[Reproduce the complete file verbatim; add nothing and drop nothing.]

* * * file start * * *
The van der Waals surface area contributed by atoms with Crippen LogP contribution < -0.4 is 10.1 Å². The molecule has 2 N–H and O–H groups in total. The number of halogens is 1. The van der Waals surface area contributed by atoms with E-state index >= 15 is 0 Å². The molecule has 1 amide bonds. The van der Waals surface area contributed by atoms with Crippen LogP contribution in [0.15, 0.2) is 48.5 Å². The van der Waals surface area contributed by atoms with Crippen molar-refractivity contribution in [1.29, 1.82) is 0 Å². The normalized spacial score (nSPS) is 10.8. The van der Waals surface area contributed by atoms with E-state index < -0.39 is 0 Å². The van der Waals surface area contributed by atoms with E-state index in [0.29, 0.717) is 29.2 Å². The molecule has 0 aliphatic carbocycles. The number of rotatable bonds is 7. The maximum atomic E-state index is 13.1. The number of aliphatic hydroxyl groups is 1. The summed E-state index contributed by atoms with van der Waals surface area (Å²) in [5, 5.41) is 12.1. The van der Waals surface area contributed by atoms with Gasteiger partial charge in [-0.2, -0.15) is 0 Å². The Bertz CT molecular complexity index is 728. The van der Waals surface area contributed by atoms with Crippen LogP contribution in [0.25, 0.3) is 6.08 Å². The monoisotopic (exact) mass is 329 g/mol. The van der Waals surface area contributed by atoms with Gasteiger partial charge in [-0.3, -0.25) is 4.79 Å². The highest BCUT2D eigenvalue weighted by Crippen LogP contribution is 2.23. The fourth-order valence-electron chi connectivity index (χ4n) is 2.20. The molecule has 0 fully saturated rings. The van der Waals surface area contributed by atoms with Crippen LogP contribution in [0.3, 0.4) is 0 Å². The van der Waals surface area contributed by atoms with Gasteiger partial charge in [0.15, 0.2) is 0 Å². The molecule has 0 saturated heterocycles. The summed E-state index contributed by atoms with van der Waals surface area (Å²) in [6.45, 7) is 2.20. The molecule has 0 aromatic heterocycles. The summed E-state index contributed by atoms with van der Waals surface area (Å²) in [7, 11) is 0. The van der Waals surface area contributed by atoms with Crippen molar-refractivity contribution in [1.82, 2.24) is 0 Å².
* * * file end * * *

The van der Waals surface area contributed by atoms with Crippen LogP contribution < -0.4 is 10.1 Å². The molecule has 2 N–H and O–H groups in total. The number of halogens is 1. The van der Waals surface area contributed by atoms with E-state index >= 15 is 0 Å². The molecule has 1 amide bonds. The van der Waals surface area contributed by atoms with Crippen LogP contribution in [0.15, 0.2) is 48.5 Å². The van der Waals surface area contributed by atoms with Crippen molar-refractivity contribution in [1.29, 1.82) is 0 Å². The normalized spacial score (nSPS) is 10.8. The van der Waals surface area contributed by atoms with E-state index < -0.39 is 0 Å². The van der Waals surface area contributed by atoms with E-state index in [0.29, 0.717) is 29.2 Å². The molecule has 0 aliphatic carbocycles. The number of rotatable bonds is 7. The maximum atomic E-state index is 13.1. The number of aliphatic hydroxyl groups is 1. The summed E-state index contributed by atoms with van der Waals surface area (Å²) in [5, 5.41) is 12.1. The van der Waals surface area contributed by atoms with Gasteiger partial charge in [-0.2, -0.15) is 0 Å². The Bertz CT molecular complexity index is 728. The van der Waals surface area contributed by atoms with Crippen LogP contribution in [0.25, 0.3) is 6.08 Å². The monoisotopic (exact) mass is 329 g/mol. The van der Waals surface area contributed by atoms with Gasteiger partial charge in [-0.3, -0.25) is 4.79 Å². The highest BCUT2D eigenvalue weighted by Crippen LogP contribution is 2.23. The fourth-order valence-electron chi connectivity index (χ4n) is 2.20. The molecule has 0 fully saturated rings. The van der Waals surface area contributed by atoms with Crippen LogP contribution in [0.3, 0.4) is 0 Å². The van der Waals surface area contributed by atoms with Gasteiger partial charge in [0.15, 0.2) is 0 Å². The molecule has 0 saturated heterocycles. The summed E-state index contributed by atoms with van der Waals surface area (Å²) in [6.45, 7) is 2.20. The molecule has 0 aromatic heterocycles. The summed E-state index contributed by atoms with van der Waals surface area (Å²) in [7, 11) is 0. The van der Waals surface area contributed by atoms with Crippen molar-refractivity contribution in [1.82, 2.24) is 0 Å².